In the past year, many have noticed a "Francis effect" taking place around the world as throngs of disaffected Catholics have given the church a second look. Yet we may rightly wonder whether this is actually a double effect -- for not only are lay Catholics returning to the pews, but some clergy are feeling empowered to reach toward the ambiguous margins of modern belief.
To take one example, The Washington Post reported back in March that many Italian clergy have expanded their outreach to gays and lesbians through prayer services, meetings with diocesan officials, and even a production of "Bent" in a church in Tuscany.
"The atmosphere created by our new pope has, in a sense, made it official for us to have a more open door," the pastor of that Tuscan parish explained.
Cardinal Walter Kasper's campaign to bring mercy to bear on the church's policy toward those who are divorced and remarried has already been amply discussed. But Bishop Johan Bonny of Antwerp, Belgium -- a former L'Arche chaplain who makes frequent pastoral visits to struggling households in his diocese -- has used the occasion of the upcoming Synod of Bishops on the family to make a bolder statement than Kasper's.
This week, he released a breathtaking fervorino recapitulating the historical opposition of the Belgian bishops' conference to Humanae Vitae and the subsequent decline of papal-episcopal collegiality -- a "discord," he says, which "cannot continue."
Bonny's wide-ranging text, which brims with pastoral sensitivity and human experience no less than with a sober historical consciousness, pleads for a closer link "between theology and pastoral reality"; the restoration of personal conscience to "its rightful place in healthy moral-theological reflection"; and the dismantling of "bipolar" thinking that categorizes people's relational situations as either "regular" or "irregular."
Theologians like Kasper and Bonny might be gratified to know that this weekend, the pope once more endorsed a less legalistic vision of Catholic religiosity, presiding over the marriages of several couples who were already cohabiting or had children.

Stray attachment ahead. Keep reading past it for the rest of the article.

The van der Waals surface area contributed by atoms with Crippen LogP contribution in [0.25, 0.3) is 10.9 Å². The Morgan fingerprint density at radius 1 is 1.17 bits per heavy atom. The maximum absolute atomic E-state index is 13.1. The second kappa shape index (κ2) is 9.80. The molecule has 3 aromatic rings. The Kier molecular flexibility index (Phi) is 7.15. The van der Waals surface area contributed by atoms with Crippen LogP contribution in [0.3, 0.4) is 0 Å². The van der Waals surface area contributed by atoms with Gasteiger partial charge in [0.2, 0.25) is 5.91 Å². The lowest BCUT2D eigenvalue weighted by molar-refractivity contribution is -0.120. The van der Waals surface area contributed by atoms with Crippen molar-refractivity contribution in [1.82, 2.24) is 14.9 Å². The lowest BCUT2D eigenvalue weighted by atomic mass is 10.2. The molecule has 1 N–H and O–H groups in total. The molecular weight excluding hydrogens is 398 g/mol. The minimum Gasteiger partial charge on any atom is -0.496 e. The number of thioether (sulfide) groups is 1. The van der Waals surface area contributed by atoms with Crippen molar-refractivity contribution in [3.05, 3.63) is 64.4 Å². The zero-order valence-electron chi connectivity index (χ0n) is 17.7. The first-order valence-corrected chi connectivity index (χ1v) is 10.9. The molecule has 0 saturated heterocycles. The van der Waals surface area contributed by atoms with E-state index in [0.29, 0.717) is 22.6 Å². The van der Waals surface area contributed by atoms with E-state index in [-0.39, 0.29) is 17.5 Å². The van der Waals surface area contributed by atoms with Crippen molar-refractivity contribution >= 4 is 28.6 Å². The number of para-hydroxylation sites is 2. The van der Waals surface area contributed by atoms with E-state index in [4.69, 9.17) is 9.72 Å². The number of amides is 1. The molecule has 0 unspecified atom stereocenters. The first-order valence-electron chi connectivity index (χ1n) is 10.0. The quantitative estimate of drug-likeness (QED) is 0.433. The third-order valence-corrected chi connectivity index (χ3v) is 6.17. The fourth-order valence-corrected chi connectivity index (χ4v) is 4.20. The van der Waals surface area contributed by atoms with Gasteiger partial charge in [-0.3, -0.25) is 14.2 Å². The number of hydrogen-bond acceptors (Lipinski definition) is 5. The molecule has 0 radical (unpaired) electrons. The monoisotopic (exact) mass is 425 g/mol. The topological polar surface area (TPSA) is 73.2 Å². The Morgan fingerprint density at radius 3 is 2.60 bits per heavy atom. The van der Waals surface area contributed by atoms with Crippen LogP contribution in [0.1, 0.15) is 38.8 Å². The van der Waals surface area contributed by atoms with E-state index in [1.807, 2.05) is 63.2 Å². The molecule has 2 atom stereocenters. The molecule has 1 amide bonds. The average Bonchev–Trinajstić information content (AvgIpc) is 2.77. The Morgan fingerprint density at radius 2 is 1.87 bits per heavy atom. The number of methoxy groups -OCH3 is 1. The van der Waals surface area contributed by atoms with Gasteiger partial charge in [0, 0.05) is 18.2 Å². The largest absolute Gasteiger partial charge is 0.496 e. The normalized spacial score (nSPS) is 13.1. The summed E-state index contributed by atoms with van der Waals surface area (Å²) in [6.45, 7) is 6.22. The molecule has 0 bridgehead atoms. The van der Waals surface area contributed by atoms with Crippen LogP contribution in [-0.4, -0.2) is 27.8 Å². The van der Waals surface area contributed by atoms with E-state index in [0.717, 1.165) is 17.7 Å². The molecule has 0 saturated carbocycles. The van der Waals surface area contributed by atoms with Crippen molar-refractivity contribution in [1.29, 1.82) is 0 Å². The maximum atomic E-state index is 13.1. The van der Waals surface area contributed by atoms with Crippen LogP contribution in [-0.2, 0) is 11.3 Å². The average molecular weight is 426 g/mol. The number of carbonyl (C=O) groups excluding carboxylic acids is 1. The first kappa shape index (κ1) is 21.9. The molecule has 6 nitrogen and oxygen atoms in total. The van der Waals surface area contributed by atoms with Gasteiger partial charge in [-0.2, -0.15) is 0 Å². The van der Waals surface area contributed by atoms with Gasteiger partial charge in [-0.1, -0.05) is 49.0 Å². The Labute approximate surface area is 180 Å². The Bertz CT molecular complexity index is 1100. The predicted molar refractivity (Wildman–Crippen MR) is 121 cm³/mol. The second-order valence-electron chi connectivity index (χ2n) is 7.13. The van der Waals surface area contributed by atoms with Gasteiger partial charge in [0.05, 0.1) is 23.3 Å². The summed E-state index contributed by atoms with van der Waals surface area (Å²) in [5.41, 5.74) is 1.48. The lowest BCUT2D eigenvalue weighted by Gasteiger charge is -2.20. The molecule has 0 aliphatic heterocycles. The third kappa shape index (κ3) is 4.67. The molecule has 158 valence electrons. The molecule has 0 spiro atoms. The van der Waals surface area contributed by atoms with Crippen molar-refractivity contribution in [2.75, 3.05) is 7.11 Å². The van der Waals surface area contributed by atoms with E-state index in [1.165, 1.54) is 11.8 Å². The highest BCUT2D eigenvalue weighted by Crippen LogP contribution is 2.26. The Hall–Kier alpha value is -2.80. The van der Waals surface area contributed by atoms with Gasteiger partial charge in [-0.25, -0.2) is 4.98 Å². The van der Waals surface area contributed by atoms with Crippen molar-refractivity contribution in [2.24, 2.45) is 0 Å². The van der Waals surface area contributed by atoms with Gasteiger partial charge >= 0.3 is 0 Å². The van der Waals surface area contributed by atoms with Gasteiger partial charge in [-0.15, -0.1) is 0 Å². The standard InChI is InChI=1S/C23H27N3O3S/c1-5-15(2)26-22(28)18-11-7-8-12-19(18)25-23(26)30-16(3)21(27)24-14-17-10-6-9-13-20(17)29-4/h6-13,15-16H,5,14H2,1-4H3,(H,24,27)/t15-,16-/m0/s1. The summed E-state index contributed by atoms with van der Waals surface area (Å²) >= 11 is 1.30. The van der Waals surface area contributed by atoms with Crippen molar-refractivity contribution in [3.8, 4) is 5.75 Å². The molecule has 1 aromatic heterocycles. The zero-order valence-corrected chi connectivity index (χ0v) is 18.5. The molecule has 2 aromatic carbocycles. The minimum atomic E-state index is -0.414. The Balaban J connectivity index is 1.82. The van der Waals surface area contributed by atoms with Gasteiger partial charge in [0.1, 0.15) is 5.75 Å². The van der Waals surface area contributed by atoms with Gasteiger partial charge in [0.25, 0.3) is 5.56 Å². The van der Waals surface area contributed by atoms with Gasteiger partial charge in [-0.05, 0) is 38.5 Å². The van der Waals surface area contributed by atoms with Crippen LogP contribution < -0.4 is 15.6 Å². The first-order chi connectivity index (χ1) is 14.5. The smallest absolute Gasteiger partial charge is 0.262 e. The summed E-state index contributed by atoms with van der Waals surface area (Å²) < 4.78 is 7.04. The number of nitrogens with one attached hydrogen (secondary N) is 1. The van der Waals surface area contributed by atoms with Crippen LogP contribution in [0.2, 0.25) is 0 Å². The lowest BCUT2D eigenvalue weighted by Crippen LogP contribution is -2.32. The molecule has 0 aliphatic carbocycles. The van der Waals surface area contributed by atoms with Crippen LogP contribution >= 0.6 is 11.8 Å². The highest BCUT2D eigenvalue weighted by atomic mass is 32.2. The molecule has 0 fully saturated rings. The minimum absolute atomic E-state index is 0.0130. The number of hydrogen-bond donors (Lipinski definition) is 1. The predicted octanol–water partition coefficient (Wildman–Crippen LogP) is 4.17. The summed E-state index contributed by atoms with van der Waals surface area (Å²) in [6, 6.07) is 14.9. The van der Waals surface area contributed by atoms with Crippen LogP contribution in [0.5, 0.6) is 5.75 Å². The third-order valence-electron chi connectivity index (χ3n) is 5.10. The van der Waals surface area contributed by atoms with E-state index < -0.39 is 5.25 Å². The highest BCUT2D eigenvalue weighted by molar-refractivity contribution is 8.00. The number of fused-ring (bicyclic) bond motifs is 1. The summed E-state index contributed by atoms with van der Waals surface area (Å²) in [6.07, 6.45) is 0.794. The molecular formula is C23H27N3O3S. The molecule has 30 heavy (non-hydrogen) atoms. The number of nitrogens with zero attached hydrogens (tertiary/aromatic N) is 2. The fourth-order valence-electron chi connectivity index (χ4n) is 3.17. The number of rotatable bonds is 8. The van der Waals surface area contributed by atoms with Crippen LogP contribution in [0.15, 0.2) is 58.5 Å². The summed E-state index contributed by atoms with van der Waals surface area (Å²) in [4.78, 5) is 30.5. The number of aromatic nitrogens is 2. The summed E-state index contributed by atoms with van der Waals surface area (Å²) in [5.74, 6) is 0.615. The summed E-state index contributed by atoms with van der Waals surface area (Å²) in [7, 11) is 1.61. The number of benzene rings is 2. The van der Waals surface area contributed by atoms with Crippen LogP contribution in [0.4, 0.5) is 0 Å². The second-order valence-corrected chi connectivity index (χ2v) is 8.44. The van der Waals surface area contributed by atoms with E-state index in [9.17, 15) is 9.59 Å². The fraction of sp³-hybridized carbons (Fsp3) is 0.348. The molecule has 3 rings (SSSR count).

Of course, the compass that guides the church's future is ever-wavering; for every anecdote that points north, another points due south. For instance, also this week, five prominent cardinals -- including the head of the Congregation for the Doctrine of the Faith, Cardinal Gerhard Müller, and the prefect of the Apostolic Signatura, Cardinal Raymond Burke -- published a book concluding that "the Church's longstanding fidelity to the truth of marriage constitutes the irrevocable foundation of its merciful and loving response to the individual who is civilly divorced and remarried."
Moreover, Kasper was met with skepticism when he addressed his fellow cardinals at their spring consistory. One attendee estimated that 85 percent of the cardinals were uncomfortable with his propositions.
Yet the scale of the Gospel is the mustard seed, and 15 percent is a significant mustard seed (which could even grow at the next consistory). The point is that the hierarchy does not represent a monolithic conception of religion. These are men of deep prayer and profound intelligence who read the Gospels, and new possibilities do occur to thoughtful people open to the urgings of grace.
That is probably why certain cardinals have allowed a partnered gay man onto a parish council or denied that there is any theological obstacle to women's ordination. It is also why they elected Cardinal Jorge Bergoglio to the papacy in the first place. Indeed, then, if there is an argument against the supposed double effect of Francis' pontificate, it is not that it is overhyped but that it risks putting the cart before the horse.
In this connection, I must also pass on a surprising story a Jesuit told me: His friend, the "liberal lion" Cardinal Carlo Martini, once suggested to Pope Emeritus Benedict XVI that the church needed to rearticulate its sexual ethics from the bottom up. "I know," Benedict reportedly told Martini. "I just have no idea how to do so."
So far, the Francis (double) effect has augured not a totally new theology, but a new atmosphere in which profoundly religious minds -- like Bonny, whose letter tackles no smaller a subject than the purpose of the church -- can air their long-simmering theological questions without fear of censure.
Yet it would truly be an epochal moment, perhaps on the scale of the Gregorian reforms one millennium ago, if from this reflective mood a totally new institutional consciousness about the basic meaning of religion were one day to emerge.